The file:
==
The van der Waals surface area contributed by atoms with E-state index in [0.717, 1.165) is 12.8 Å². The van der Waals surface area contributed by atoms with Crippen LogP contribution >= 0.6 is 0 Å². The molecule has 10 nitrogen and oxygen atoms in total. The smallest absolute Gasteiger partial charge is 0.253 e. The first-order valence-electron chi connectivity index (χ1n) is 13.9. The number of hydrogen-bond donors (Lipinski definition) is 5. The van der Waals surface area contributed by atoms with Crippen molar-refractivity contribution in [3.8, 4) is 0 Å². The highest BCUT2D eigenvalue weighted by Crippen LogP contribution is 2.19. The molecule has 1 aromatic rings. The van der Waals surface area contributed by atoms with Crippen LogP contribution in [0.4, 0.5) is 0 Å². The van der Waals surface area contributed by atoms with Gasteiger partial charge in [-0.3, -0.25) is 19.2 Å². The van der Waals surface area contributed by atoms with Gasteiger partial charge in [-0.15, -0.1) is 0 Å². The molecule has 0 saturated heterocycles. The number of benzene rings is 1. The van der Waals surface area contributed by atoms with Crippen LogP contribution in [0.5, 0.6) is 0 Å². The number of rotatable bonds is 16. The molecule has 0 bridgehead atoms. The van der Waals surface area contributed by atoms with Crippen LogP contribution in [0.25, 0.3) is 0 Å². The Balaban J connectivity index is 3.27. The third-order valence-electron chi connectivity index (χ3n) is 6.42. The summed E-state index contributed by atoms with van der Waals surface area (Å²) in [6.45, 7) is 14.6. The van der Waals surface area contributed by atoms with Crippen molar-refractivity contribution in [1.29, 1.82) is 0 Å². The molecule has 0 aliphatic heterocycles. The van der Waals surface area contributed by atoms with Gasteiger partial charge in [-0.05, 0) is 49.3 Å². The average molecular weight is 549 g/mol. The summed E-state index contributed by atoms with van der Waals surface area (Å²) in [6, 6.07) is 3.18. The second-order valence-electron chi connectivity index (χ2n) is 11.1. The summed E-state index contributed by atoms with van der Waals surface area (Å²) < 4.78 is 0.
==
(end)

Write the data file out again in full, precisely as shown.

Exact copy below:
The van der Waals surface area contributed by atoms with E-state index in [0.717, 1.165) is 12.8 Å². The van der Waals surface area contributed by atoms with Crippen LogP contribution >= 0.6 is 0 Å². The molecule has 10 nitrogen and oxygen atoms in total. The smallest absolute Gasteiger partial charge is 0.253 e. The first-order valence-electron chi connectivity index (χ1n) is 13.9. The number of hydrogen-bond donors (Lipinski definition) is 5. The van der Waals surface area contributed by atoms with Crippen molar-refractivity contribution in [3.8, 4) is 0 Å². The highest BCUT2D eigenvalue weighted by Crippen LogP contribution is 2.19. The molecule has 1 aromatic rings. The van der Waals surface area contributed by atoms with Crippen LogP contribution in [0.4, 0.5) is 0 Å². The van der Waals surface area contributed by atoms with Gasteiger partial charge in [-0.3, -0.25) is 19.2 Å². The van der Waals surface area contributed by atoms with Gasteiger partial charge in [-0.15, -0.1) is 0 Å². The molecule has 0 saturated heterocycles. The number of benzene rings is 1. The van der Waals surface area contributed by atoms with Crippen LogP contribution in [0.5, 0.6) is 0 Å². The number of rotatable bonds is 16. The molecule has 0 bridgehead atoms. The van der Waals surface area contributed by atoms with Crippen LogP contribution in [0.25, 0.3) is 0 Å². The Balaban J connectivity index is 3.27. The third-order valence-electron chi connectivity index (χ3n) is 6.42. The summed E-state index contributed by atoms with van der Waals surface area (Å²) in [6.45, 7) is 14.6. The van der Waals surface area contributed by atoms with Crippen molar-refractivity contribution in [1.29, 1.82) is 0 Å². The molecule has 0 aliphatic heterocycles. The van der Waals surface area contributed by atoms with Gasteiger partial charge in [-0.05, 0) is 49.3 Å². The average molecular weight is 549 g/mol. The summed E-state index contributed by atoms with van der Waals surface area (Å²) in [6, 6.07) is 3.18. The second-order valence-electron chi connectivity index (χ2n) is 11.1. The summed E-state index contributed by atoms with van der Waals surface area (Å²) < 4.78 is 0.